Cadmium in cocoa, you ask? Is nothing safe anymore? Can we not even trust CHOCOLATE?
Well, there is good news and bad news to this whole “cadmium in cocoa” issue.
How Much Cadmium is Too Much?
- The World Health Organization (WHO) suggests a maximum of 0.3 micrograms per gram in dried plants.
- California requires a warning label on products that have more than 4.1 micrograms of cadmium per daily serving of a single product.
- Healthy levels of iron and zinc in your diet will limit the amount of cadmium your body absorbs from the foods you eat.
The Good News
- Cadmium is naturally found in soil—a result, for example, of volcanic activity, forest fires, and weathering of rocks—and is taken up by many plants, including cocoa plants. Soil can also be contaminated with man-made sources of cadmium. So trace amounts of metals like cadmium will naturally end up in our food. It’s not the fact that there’s cadmium in cocoa powder that’s the problem, it’s how much cadmium there is in cocoa powder that’s the problem.
- The Canadian government and the European Union have set limits on the amount of cadmium that can be in foods and supplements.
The Bad News
- Cadmium accumulates in the body and can have detrimental effects on the kidneys, lungs, bones, and possibly fetal development; it’s also classified as a probable human carcinogen.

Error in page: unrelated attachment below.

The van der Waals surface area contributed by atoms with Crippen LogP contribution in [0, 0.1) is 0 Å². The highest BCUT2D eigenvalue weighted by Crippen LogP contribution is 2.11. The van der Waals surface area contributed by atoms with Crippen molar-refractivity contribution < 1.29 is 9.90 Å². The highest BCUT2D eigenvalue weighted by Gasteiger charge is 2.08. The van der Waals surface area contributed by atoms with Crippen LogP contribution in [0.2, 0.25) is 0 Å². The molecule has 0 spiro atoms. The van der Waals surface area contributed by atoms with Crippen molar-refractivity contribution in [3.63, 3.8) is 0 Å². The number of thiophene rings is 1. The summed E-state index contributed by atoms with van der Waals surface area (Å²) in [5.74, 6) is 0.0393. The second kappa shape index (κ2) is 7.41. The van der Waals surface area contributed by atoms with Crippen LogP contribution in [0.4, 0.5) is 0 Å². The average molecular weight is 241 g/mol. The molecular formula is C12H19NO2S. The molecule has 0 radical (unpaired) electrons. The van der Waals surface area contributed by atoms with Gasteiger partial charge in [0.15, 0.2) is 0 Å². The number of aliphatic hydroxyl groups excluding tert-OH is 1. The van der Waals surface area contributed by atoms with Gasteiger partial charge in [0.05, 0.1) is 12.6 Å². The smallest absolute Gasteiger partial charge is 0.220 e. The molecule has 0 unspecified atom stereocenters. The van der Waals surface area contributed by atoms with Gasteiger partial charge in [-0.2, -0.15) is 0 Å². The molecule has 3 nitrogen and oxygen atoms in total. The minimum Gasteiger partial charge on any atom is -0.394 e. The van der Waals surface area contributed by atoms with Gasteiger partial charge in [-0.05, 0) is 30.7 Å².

- The FDA has NOT set cadmium limits in foods or supplements.
- Cadmium accumulates in the body over time.
- Coffee also tends to accumulate cadmium.
The Test Results
In June 2015, Consumerlab.com ran some tests on the cadmium levels in 21 cocoa products, including chocolate bars, cocoa powders, and cocoa supplements.
- All 7 dark chocolate bars fell before the WHO limits for cadmium.
- The cocoa supplements all fell below the cadmium levels, but they varied widely in flavanol content (that’s the good stuff that’s in cocoa) and most didn’t have the levels claimed on the packaging.
- 6 out of 8 cocoa powders failed because of excess cadmium levels. 2 of them had 3x the California limit, and 1 had 5x the limit!
- These included popular brands like Nestle, Trader Joe’s, and Hershey.
- “Dutch” (alkali) processing of cocoa powders – which most undergo – destroys most of the flavonols in cocoa, rendering it fairly useless to the body (and dangerous, if the cadmium levels are high).
The Moral of the Story
- Dark chocolate is a better choice than cocoa powders or cocoa supplements for getting the antioxidant benefits of cocoa, EXCEPT if you can find safe (low heavy metal concentration) unprocessed and organic cacao powders.
- Raw, unprocessed, and organic cocoa powders and supplements have much higher flavonol and antioxidant levels, but organic doesn’t necessarily mean low heavy metal concentration.
The Best Cocoa Powders
LowHeavyMetals.org offers a grading system of A++ (excellent) to F (fail) that ranks foods and supplements according to their heavy metal content.
- Earth Circle Organics (Cacao Nibs) A++
- Essential Living Foods (Cacao Nibs) A++
- Pure Natural Minerals Cacao Powder B
- Navitas Cacao Powder B
- Sunfood Cacao Powder B
- Essential Living Foods Cacao Powder (Indonesia) B
- Pecari Cacao Powder C
- Kiva Cacao Powder C
- Essential Living Foods Cacao Powder (Ecuador) C
For more on cadmium levels in cocoa and how to avoid them, see Berkeley Wellness and Natural News.